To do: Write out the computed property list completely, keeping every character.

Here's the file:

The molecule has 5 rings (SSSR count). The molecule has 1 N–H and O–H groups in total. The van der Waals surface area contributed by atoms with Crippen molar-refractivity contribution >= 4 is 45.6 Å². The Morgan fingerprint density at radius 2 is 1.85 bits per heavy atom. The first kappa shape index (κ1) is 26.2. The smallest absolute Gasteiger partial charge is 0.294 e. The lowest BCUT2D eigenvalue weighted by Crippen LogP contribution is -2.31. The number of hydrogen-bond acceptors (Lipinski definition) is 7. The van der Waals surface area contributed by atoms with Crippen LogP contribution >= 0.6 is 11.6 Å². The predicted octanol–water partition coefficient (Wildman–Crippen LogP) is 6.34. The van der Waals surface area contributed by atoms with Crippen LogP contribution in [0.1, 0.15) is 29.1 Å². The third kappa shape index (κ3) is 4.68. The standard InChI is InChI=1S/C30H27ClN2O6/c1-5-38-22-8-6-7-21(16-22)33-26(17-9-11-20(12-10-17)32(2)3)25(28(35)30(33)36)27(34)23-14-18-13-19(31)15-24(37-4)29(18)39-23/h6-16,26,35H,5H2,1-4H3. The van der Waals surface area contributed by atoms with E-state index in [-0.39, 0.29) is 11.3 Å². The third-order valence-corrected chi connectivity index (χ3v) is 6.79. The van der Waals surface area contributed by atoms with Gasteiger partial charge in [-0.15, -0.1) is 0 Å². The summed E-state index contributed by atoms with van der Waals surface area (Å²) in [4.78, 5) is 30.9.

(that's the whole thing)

The molecule has 5 rings (SSSR count). The molecule has 1 N–H and O–H groups in total. The van der Waals surface area contributed by atoms with Crippen molar-refractivity contribution >= 4 is 45.6 Å². The Morgan fingerprint density at radius 2 is 1.85 bits per heavy atom. The first kappa shape index (κ1) is 26.2. The smallest absolute Gasteiger partial charge is 0.294 e. The lowest BCUT2D eigenvalue weighted by Crippen LogP contribution is -2.31. The number of hydrogen-bond acceptors (Lipinski definition) is 7. The van der Waals surface area contributed by atoms with Crippen LogP contribution >= 0.6 is 11.6 Å². The predicted octanol–water partition coefficient (Wildman–Crippen LogP) is 6.34. The van der Waals surface area contributed by atoms with Crippen LogP contribution in [0.1, 0.15) is 29.1 Å². The third kappa shape index (κ3) is 4.68. The standard InChI is InChI=1S/C30H27ClN2O6/c1-5-38-22-8-6-7-21(16-22)33-26(17-9-11-20(12-10-17)32(2)3)25(28(35)30(33)36)27(34)23-14-18-13-19(31)15-24(37-4)29(18)39-23/h6-16,26,35H,5H2,1-4H3. The van der Waals surface area contributed by atoms with E-state index in [-0.39, 0.29) is 11.3 Å². The third-order valence-corrected chi connectivity index (χ3v) is 6.79. The van der Waals surface area contributed by atoms with Gasteiger partial charge in [-0.15, -0.1) is 0 Å². The summed E-state index contributed by atoms with van der Waals surface area (Å²) in [4.78, 5) is 30.9.